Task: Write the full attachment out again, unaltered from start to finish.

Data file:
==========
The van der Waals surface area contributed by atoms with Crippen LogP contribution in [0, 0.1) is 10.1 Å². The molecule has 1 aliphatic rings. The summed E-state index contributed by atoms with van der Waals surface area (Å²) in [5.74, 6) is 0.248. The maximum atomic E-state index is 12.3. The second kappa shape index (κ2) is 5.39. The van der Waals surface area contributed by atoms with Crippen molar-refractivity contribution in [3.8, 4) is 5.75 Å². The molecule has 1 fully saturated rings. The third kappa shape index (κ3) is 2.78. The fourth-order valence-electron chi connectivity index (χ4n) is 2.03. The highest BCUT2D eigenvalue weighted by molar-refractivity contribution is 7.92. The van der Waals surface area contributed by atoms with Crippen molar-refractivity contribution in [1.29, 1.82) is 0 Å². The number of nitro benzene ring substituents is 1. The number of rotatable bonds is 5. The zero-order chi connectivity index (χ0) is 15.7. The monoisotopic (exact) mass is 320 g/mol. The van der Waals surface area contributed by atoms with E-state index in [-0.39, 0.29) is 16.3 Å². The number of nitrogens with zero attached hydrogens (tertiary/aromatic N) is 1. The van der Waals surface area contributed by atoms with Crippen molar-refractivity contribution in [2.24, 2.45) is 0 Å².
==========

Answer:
The van der Waals surface area contributed by atoms with Crippen LogP contribution in [0, 0.1) is 10.1 Å². The molecule has 1 aliphatic rings. The summed E-state index contributed by atoms with van der Waals surface area (Å²) in [5.74, 6) is 0.248. The maximum atomic E-state index is 12.3. The second kappa shape index (κ2) is 5.39. The van der Waals surface area contributed by atoms with Crippen molar-refractivity contribution in [3.8, 4) is 5.75 Å². The molecule has 1 fully saturated rings. The third kappa shape index (κ3) is 2.78. The fourth-order valence-electron chi connectivity index (χ4n) is 2.03. The highest BCUT2D eigenvalue weighted by molar-refractivity contribution is 7.92. The van der Waals surface area contributed by atoms with Crippen molar-refractivity contribution in [1.29, 1.82) is 0 Å². The number of nitro benzene ring substituents is 1. The number of rotatable bonds is 5. The zero-order chi connectivity index (χ0) is 15.7. The monoisotopic (exact) mass is 320 g/mol. The van der Waals surface area contributed by atoms with E-state index in [-0.39, 0.29) is 16.3 Å². The number of nitrogens with zero attached hydrogens (tertiary/aromatic N) is 1. The van der Waals surface area contributed by atoms with Crippen molar-refractivity contribution in [2.24, 2.45) is 0 Å².